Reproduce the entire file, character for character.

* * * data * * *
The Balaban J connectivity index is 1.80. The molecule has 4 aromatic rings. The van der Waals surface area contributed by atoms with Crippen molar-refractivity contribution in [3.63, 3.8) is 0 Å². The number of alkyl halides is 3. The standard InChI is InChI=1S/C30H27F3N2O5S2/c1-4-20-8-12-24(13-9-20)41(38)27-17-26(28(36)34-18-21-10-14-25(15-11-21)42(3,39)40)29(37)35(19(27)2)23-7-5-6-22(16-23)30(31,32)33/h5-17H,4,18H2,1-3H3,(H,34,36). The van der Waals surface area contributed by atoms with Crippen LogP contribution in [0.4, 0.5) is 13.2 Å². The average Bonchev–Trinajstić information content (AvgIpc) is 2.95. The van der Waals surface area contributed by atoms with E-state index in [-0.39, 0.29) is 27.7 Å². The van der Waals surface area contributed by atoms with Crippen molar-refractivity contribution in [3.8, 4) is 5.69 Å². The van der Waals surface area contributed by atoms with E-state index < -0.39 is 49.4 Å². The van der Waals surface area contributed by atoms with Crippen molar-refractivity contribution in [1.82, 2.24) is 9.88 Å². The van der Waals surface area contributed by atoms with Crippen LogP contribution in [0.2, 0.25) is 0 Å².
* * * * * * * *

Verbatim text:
The Balaban J connectivity index is 1.80. The molecule has 4 aromatic rings. The van der Waals surface area contributed by atoms with Crippen molar-refractivity contribution in [3.63, 3.8) is 0 Å². The number of alkyl halides is 3. The standard InChI is InChI=1S/C30H27F3N2O5S2/c1-4-20-8-12-24(13-9-20)41(38)27-17-26(28(36)34-18-21-10-14-25(15-11-21)42(3,39)40)29(37)35(19(27)2)23-7-5-6-22(16-23)30(31,32)33/h5-17H,4,18H2,1-3H3,(H,34,36). The van der Waals surface area contributed by atoms with Crippen LogP contribution in [0.4, 0.5) is 13.2 Å². The average Bonchev–Trinajstić information content (AvgIpc) is 2.95. The van der Waals surface area contributed by atoms with E-state index in [-0.39, 0.29) is 27.7 Å². The van der Waals surface area contributed by atoms with Crippen molar-refractivity contribution in [3.8, 4) is 5.69 Å². The van der Waals surface area contributed by atoms with E-state index < -0.39 is 49.4 Å². The van der Waals surface area contributed by atoms with Crippen molar-refractivity contribution in [1.82, 2.24) is 9.88 Å². The van der Waals surface area contributed by atoms with Crippen LogP contribution in [0.2, 0.25) is 0 Å².